Cryptocurrency might seem like an unpredictable investment, but it still falls under tax law. Understanding your cryptocurrency tax obligations will help to avoid unexpected surprises and stay compliant.
Each time you exchange cryptocurrency for goods or services or real currency, a tax liability arises. Capital losses can be used to offset capital gains and lower overall tax liability.
Taxes on Gains
Cryptocurrency transactions may generate gains or losses that must be reported and taxed like any investment. For example, if you spend or sell cryptocurrency for more than its cost to purchase it, this profit must be subject to ordinary income tax rates or capital gains tax rates depending on how long you owned the crypto. Likewise, any cryptocurrency received as payment for goods and services provided, including bitcoin airdrops or mining rewards from networks can be considered taxable income based on market value at the time it was received as payment.
Additionally, when exchanging cryptocurrency for cash or units of another cryptocurrency, the resulting transaction is taxed as its market value at that moment determines its cost basis (cost basis for tax purposes). As such, keeping track of your crypto purchases and sales history accurately is absolutely crucial to avoid tax penalties.
Taxes on Losses
Although cryptocurrency transactions may appear virtual, their profits or losses have real tax ramifications and it’s crucial that accurate records and costs analyses be kept.
Cost basis refers to the original purchase price of cryptocurrency assets, so when selling, trading or disposing of them your capital gains and losses are calculated using the difference between sale price and cost basis. The IRS uses either the FIFO (first-in, first-out) method or specific identification method to track investments and track cost bases accurately.
As well as capital gains taxes, cryptocurrency-related earnings may also require you to pay ordinary income tax. The exact amount depends on how long you owned the cryptocurrency and your tax filing status; short-term gains are subject to ordinary income tax rates while long-term capital gains have reduced capital-gains rates. As with other forms of income, cryptocurrency earnings must be reported on your tax return.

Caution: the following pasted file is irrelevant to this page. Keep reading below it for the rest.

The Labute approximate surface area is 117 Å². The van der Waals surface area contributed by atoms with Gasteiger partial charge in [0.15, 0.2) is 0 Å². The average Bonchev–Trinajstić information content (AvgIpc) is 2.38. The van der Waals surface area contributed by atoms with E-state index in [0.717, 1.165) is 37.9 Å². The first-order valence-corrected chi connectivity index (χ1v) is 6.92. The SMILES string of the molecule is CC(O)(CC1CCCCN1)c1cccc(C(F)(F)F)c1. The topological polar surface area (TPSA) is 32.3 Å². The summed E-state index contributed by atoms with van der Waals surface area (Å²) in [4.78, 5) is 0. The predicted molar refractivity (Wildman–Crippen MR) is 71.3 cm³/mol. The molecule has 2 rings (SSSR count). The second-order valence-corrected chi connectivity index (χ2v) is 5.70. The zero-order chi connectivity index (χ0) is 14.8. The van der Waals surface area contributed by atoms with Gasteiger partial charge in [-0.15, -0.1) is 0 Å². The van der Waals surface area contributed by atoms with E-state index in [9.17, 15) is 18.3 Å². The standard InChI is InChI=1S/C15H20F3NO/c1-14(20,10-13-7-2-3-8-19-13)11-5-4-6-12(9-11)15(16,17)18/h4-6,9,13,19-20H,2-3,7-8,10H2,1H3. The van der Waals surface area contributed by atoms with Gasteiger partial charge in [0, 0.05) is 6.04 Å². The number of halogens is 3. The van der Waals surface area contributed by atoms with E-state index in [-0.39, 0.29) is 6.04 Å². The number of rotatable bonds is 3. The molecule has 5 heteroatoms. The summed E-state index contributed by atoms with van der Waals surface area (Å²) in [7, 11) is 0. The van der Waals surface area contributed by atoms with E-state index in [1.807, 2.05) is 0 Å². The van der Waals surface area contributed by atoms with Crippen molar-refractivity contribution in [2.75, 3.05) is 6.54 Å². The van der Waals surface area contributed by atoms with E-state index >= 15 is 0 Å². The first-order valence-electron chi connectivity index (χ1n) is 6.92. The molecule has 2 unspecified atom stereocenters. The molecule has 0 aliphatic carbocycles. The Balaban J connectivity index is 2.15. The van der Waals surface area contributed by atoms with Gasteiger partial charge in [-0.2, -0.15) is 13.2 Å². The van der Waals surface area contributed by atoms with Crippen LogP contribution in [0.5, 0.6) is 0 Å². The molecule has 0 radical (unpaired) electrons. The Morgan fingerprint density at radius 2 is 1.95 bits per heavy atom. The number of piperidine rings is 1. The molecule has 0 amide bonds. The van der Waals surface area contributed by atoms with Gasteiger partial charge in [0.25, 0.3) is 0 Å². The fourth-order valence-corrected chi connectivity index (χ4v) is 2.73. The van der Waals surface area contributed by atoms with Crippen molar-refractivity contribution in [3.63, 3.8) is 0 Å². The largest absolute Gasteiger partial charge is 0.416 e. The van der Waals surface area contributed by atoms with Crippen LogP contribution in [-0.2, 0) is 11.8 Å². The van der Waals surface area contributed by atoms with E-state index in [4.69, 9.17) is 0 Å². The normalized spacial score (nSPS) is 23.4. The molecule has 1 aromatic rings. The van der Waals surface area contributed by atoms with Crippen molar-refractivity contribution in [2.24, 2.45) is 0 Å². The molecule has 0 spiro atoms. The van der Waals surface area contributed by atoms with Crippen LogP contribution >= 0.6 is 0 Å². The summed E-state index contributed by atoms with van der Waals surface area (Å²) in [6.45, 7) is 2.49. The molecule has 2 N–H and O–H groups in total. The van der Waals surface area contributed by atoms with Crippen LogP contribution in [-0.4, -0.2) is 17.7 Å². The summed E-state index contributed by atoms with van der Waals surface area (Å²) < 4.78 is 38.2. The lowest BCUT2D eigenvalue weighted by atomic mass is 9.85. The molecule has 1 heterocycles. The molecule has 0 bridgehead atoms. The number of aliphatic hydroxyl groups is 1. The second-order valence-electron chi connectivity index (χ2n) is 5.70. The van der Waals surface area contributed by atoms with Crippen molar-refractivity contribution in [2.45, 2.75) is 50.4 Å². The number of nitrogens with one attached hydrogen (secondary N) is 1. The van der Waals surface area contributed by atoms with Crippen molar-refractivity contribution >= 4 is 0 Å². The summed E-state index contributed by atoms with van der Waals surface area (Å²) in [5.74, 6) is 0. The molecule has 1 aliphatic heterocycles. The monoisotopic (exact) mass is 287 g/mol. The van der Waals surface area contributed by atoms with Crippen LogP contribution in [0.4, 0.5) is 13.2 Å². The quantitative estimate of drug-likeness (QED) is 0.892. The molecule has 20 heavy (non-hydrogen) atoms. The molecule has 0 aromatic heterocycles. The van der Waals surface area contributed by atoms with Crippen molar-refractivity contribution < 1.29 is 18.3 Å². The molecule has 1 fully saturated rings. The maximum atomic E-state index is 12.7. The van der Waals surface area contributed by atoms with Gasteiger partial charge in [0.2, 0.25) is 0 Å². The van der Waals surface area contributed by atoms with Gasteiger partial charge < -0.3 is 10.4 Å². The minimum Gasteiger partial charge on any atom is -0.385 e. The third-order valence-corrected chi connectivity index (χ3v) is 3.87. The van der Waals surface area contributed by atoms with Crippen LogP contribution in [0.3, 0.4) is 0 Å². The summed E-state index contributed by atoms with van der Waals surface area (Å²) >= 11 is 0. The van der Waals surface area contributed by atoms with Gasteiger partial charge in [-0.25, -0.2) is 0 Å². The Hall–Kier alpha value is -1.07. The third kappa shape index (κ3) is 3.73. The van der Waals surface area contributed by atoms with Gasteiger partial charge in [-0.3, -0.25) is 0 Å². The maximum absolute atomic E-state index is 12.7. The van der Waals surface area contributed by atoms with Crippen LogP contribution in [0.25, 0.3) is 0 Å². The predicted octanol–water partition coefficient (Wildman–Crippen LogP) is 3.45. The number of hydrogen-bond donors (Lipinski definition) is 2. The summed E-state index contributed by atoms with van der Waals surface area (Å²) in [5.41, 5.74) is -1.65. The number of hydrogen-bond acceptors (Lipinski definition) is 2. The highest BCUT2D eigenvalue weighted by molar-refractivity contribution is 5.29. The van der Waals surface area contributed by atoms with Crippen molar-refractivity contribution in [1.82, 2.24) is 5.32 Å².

Taxes on Transfers
Cryptocurrency owners must disclose any gains or losses associated with any transactions where digital assets were exchanged for tangible goods, services, or cash – such as selling cryptocurrency for cash or another digital asset; accepting payment in cryptocurrency form for goods and services provided; mining cryptocurrency; etc.
If you sell cryptocurrency at more than its original purchase price (cost basis), any profits are subject to taxes and capital gains or losses may be recognized depending on whether they were short or long term sales transactions.
If you accept cryptocurrency as payment for goods and services, your tax liability is calculated based on its fair market value in U.S. dollars on the date of receipt minus your cost basis in cryptocurrency provided in exchange. Accurate recordkeeping and accurate calculation is critical when handling this type of transaction; many crypto investors use software integrated into exchange accounts to facilitate these calculations more easily.
Taxes on Distributions
The IRS treats cryptocurrency as property, so any profit made when selling cryptocurrency must be reported and taxed similarly to selling stock. If your investments have been held for at least one year before selling them immediately, your long-term capital gains rate can be much lower – while when spending it with merchants accepting cryptocurrency payment it could potentially count as wages subject to Social Security, Medicare and federal income tax withholding taxes.
Cryptocurrency taxes can be complex. Their calculation relies on multiple triggers, including when you purchase, trade or dispose of cryptocurrency investments; transaction fees could also have an effect on how much tax is due; therefore it’s wise to seek professional advice regarding your circumstances before making decisions based on them alone.